Sunday, December 30, 2007

Friday, December 28, 2007

Grandma's Special Cookies

TGCIO (thank goodness Christmas is over). Does it make me a horrible person that I am glad the 25th is behind me for another year?

I'll save my ranting for another day and instead focus on two of my favorite Christmas treats: Christmas cards, and plates of goodies. I love getting cards, seeing the sweet faces of friends' kids, reading about their adventures. And unlike my mom, I don't even mind the braggy ones that go on and on about how great they are. In fact, those can be the most fun. I tape up the fotos on a little wall in my kitchen and leave them up all year to enjoy, reminding me how many people I love and (hopefully) love me.

A much more transient expression of love are plates of treats. Love them. Love the mad drop and dash, the amazing variety of snacks, the occassional, "this was made in heaven" moment which this year went to Nancy Dredge's popcorn with peanuts and crushed candy can wreath. It made my sister-in-law tear up. So as we are enjoying these treats, Dave's grandma who spends Christmas with us every year, says that if she were back in Denver she'd be making and delivering her holiday tradition of "Grandma's special cookies." Dave and Steph exchange blank glances. When Grandma goes to bed and I ask about the cookies, Dave says he's never seen her make cookies in his life. Jello yes, cookies no. Luckily Stephanie has the backstory on this.

Recently, Grandma was telling the granddaughters that they needed to write down her recipes for posterity. Not an unreasonable request, except that Grandma does not bake. Or cook. She is famous for steaming off the labels of jam, putting a sticker on it with her name, and handing it out to friends, as if the checkered Smuckers lid wouldn't give away her little secret. She sneaks cookies out of the Country Buffet and leaves them for months in napkin wads in her purse underneath value size bottles of Excedrin and then presents the dust to great-grandkids and says, "I made this just for you!" I am being unfair. Once, she did make a pot roast for Jonah when he was 3. We were visiting and he had strep throat so he could barely eat anything, just drink juice. She was so stressed that he wasn't eating. She offhandedly asked if he ever ate pot roast and potatoes. "Sure," I said. The next morning at 7am when I go downstairs, he's sitting in a high chair crying, with a huge slab of meat on his tray. And she said to me accusingly, "You said he'd like it!"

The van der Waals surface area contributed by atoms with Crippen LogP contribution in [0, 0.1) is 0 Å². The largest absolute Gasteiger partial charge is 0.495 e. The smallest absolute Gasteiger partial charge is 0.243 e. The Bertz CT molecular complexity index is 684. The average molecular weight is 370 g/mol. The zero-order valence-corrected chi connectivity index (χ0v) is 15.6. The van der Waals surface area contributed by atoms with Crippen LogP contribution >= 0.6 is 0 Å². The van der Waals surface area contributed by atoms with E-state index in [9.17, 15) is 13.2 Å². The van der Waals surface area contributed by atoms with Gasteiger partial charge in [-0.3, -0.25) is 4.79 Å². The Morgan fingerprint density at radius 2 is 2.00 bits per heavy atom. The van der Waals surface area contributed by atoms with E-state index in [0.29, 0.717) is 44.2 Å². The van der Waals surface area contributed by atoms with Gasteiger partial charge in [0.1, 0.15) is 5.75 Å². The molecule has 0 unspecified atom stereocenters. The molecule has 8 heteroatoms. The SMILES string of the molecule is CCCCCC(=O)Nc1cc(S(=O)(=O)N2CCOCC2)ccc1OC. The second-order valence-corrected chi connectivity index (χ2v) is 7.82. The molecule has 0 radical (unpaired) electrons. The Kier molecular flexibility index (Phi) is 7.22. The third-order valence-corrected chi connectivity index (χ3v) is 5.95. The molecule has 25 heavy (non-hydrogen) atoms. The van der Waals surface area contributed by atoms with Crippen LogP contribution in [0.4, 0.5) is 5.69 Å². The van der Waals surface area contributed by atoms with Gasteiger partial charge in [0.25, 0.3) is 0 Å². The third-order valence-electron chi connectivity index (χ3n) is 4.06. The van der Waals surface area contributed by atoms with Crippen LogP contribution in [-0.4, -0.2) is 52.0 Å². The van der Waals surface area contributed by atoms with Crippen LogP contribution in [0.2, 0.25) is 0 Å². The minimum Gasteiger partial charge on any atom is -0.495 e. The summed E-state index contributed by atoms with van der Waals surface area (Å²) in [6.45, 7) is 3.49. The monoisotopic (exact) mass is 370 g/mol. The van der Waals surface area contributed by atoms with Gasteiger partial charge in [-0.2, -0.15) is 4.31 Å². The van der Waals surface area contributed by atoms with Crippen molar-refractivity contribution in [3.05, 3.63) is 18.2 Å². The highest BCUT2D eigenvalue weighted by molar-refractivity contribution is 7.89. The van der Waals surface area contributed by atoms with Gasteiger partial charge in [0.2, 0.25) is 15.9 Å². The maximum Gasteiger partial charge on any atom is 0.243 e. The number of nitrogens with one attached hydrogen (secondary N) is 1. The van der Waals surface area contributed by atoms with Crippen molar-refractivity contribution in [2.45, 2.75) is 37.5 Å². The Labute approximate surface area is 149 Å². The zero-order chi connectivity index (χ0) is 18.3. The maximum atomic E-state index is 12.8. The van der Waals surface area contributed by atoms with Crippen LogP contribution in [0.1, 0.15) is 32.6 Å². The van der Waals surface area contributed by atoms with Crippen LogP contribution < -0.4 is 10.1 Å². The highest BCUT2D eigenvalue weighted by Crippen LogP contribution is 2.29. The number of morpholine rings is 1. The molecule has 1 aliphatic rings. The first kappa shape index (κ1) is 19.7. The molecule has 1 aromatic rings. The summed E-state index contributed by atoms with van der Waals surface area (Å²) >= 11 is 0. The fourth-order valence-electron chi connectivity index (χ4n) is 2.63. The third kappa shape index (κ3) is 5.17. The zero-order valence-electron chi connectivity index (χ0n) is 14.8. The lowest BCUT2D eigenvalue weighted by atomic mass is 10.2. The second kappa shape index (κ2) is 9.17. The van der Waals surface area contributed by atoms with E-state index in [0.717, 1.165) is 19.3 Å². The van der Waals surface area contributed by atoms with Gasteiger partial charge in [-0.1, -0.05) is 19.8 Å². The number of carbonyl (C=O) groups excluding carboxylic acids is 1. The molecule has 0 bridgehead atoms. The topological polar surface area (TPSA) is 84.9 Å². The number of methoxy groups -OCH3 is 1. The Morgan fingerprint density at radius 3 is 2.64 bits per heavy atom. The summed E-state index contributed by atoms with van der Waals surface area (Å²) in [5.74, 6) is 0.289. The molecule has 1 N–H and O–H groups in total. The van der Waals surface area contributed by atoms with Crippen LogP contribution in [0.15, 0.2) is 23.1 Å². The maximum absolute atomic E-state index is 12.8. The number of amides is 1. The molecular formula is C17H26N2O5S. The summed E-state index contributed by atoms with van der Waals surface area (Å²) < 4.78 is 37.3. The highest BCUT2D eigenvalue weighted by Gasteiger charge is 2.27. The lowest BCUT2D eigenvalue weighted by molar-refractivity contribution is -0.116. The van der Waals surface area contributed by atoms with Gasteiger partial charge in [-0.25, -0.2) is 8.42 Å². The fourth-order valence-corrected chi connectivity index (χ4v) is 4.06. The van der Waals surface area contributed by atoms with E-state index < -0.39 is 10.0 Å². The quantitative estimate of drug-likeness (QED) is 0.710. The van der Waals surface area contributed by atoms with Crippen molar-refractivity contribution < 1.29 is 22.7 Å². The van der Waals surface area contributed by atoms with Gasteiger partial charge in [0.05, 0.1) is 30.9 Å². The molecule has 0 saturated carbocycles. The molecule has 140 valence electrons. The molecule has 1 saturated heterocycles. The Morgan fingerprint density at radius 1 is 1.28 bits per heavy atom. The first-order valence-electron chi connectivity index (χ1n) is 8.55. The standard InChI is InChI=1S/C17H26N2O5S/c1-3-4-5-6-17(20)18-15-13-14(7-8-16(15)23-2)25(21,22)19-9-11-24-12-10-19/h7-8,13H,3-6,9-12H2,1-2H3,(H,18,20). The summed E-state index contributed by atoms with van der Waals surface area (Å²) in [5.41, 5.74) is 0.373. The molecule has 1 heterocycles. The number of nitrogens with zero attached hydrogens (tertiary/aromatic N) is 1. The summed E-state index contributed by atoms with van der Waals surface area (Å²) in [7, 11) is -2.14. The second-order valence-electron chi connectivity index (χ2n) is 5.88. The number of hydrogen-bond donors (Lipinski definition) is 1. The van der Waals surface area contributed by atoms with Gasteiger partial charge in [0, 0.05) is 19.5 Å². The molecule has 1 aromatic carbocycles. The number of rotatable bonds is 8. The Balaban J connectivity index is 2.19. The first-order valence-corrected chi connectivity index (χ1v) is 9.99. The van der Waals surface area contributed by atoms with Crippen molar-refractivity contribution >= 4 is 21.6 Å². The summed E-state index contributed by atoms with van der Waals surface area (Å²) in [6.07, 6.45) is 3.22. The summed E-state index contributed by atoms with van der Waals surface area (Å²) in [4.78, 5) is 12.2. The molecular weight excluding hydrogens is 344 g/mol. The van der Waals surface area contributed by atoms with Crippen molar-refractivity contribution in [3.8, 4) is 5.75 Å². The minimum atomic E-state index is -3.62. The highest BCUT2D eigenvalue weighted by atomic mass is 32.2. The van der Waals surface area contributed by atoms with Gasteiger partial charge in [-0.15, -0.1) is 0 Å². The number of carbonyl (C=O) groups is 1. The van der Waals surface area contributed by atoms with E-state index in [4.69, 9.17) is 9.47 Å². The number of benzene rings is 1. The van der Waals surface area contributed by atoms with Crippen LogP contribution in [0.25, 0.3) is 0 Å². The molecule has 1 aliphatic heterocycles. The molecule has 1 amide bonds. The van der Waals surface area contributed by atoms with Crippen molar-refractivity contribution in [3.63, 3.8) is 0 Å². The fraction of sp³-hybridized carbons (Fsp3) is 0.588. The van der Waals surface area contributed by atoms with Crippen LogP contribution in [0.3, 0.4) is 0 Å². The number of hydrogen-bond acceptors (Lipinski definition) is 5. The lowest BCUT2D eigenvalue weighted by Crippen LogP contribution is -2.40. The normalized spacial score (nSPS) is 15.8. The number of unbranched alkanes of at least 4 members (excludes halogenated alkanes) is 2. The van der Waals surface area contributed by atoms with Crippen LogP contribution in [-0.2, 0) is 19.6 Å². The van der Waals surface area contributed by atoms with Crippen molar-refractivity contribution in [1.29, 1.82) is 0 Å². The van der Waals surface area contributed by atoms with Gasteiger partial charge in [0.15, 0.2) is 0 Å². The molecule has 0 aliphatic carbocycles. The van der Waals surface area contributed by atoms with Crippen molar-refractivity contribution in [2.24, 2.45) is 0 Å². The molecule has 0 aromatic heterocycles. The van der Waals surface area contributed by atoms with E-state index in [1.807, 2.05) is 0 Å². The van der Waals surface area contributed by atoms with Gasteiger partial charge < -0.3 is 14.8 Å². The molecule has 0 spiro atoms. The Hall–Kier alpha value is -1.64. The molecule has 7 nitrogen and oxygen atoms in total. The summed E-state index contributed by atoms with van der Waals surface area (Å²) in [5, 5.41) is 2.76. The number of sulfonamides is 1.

Anyhow, Grandma informs her granddaughter to get a pen and paper and she will dictate the recipe for "Grandma's Special Cookies." Here is the recipe (Caution--Do NOT try this at home):

First, take two handfulls of flour.